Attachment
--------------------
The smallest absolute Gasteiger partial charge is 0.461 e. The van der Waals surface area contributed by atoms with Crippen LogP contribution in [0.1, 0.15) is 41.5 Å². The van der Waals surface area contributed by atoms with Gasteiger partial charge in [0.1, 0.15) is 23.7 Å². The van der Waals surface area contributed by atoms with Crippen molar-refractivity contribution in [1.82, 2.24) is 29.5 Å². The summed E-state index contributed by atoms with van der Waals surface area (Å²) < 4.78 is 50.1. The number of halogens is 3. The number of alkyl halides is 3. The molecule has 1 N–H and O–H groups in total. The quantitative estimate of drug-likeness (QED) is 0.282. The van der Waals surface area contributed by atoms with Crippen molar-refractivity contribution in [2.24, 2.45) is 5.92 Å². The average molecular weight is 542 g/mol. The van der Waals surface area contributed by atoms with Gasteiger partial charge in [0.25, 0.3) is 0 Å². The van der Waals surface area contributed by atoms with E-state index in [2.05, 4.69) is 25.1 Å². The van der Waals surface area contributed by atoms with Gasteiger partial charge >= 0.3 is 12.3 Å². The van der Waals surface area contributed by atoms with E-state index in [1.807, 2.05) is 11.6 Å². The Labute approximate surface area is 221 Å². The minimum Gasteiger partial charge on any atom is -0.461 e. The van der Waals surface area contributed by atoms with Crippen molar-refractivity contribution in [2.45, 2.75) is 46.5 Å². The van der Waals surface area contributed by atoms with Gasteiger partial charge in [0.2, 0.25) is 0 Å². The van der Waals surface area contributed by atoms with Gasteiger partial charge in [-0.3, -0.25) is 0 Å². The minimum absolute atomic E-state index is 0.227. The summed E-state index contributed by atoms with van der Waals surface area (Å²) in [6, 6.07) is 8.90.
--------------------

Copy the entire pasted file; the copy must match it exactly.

The smallest absolute Gasteiger partial charge is 0.461 e. The van der Waals surface area contributed by atoms with Crippen LogP contribution in [0.1, 0.15) is 41.5 Å². The van der Waals surface area contributed by atoms with Gasteiger partial charge in [0.1, 0.15) is 23.7 Å². The van der Waals surface area contributed by atoms with Crippen molar-refractivity contribution in [1.82, 2.24) is 29.5 Å². The summed E-state index contributed by atoms with van der Waals surface area (Å²) < 4.78 is 50.1. The number of halogens is 3. The number of alkyl halides is 3. The molecule has 1 N–H and O–H groups in total. The quantitative estimate of drug-likeness (QED) is 0.282. The van der Waals surface area contributed by atoms with Crippen molar-refractivity contribution in [2.24, 2.45) is 5.92 Å². The average molecular weight is 542 g/mol. The van der Waals surface area contributed by atoms with Gasteiger partial charge in [0.25, 0.3) is 0 Å². The van der Waals surface area contributed by atoms with E-state index in [2.05, 4.69) is 25.1 Å². The van der Waals surface area contributed by atoms with Gasteiger partial charge >= 0.3 is 12.3 Å². The van der Waals surface area contributed by atoms with E-state index in [1.807, 2.05) is 11.6 Å². The Labute approximate surface area is 221 Å². The minimum Gasteiger partial charge on any atom is -0.461 e. The van der Waals surface area contributed by atoms with Crippen molar-refractivity contribution in [2.45, 2.75) is 46.5 Å². The van der Waals surface area contributed by atoms with Gasteiger partial charge in [0.2, 0.25) is 0 Å². The van der Waals surface area contributed by atoms with Gasteiger partial charge in [-0.3, -0.25) is 0 Å². The minimum absolute atomic E-state index is 0.227. The summed E-state index contributed by atoms with van der Waals surface area (Å²) in [6, 6.07) is 8.90.